CPSC Rules Calling For Cordless Window Blinds And Shades Goes Into Effect
As part of a continuing effort to reduce the risk of child strangulations, which cause a number of injuries and deaths each year, new voluntary safety standards went into effect this week that call for all blinds and window coverings to be cordless.
The U.S. Consumer Product Safety Commission (CPSC) reminded manufacturers about the updated voluntary cordless blinds standard, which went into effect on December 15. The CPSC is urging manufacturers to follow the new and evolving standards that are aimed directly at keeping children safe.
According to the standards, stock windows sold in stores or online should be cordless or free of any accessible cords. CPSC Acting Chairman, Ann Marie Buerkle stated in the release that as homes with older blinds and shades are replaced with cordless products, there should be a significant decline in strangulations of young children.
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Earlier this year, the American National Standards Institute (ANSI) approved a separate window covering standard which requires any stock or substantially fabricated window covering to be cordless or have inaccessible cords that cannot measure over eight inches in length. The standards also apply to custom-order blinds and window coverings that will require a tilt wand if the cords are over 8 inches long.
CPSC officials have collaborated efforts with ANSI and the Window Covering Manufacturers Association (WCMA) to work with retailers, manufacturers, test facilities and various advocates to make cordless blinds a reality.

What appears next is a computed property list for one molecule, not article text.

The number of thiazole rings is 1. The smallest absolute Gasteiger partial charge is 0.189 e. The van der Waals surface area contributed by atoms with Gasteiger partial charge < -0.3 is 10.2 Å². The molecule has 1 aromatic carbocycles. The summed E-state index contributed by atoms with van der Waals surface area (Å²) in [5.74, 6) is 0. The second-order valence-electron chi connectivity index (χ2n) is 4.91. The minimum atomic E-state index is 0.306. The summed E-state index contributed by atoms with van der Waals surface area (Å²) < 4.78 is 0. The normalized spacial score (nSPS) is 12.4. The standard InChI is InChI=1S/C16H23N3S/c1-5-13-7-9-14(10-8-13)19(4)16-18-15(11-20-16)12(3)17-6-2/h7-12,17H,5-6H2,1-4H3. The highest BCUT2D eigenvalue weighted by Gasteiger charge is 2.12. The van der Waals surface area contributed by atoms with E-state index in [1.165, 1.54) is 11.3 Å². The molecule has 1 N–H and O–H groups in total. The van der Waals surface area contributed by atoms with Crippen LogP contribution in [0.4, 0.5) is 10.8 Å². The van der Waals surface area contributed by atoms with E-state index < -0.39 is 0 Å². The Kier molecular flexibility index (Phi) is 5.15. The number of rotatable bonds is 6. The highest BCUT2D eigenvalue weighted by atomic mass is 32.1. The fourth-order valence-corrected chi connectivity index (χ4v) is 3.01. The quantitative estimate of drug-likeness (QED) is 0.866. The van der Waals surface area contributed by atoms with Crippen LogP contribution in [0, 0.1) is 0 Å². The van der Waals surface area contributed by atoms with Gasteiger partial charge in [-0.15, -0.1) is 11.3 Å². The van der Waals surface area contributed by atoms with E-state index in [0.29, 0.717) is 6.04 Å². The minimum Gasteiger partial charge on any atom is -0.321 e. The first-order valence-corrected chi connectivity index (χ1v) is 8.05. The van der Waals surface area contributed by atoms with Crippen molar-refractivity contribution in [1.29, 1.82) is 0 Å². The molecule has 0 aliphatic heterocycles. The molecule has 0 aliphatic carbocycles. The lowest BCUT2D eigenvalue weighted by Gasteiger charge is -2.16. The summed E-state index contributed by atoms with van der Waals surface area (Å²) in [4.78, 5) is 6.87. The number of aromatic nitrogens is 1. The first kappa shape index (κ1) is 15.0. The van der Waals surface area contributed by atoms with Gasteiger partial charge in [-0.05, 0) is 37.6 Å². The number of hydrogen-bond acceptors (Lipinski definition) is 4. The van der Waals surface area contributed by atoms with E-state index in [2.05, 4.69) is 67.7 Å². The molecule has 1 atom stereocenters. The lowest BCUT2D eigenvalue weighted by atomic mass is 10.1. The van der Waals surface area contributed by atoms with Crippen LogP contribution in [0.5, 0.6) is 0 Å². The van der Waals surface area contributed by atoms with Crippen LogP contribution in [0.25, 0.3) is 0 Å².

Window blind cord safety has been a concern for years, as a number of children are injured and killed after becoming entangled in the cords. To address the risk with certain products, the CPSC has issued recalls for recalled millions of window coverings in recent years.
Despite federal regulators calling for mandatory safety standards for window coverings since 2015, following numerous child deaths, the industry has been moving in the direction to implement voluntary standards in hopes of satisfying the CPSC’s concerns without the need for the likely more stringent federal regulations.
CPSC data has indicated that at least 184 children were strangled to death between 1996 and 2012. More than 100 children sustained severe injuries, many resulted in permanent brain damage, neurological issues, scarring and permanent loss of mobility.
While many homes still contain corded blinds, the CPSC has provided a Window Covering Safety Education Center for consumers with suggestions to always move all cribs, beds, furniture and toys away from corded windows, and to make tasseled pull cords as short as possible. Any window blind or shade with cords that can be accessible to children should always be permanently anchored high up and out of reach.
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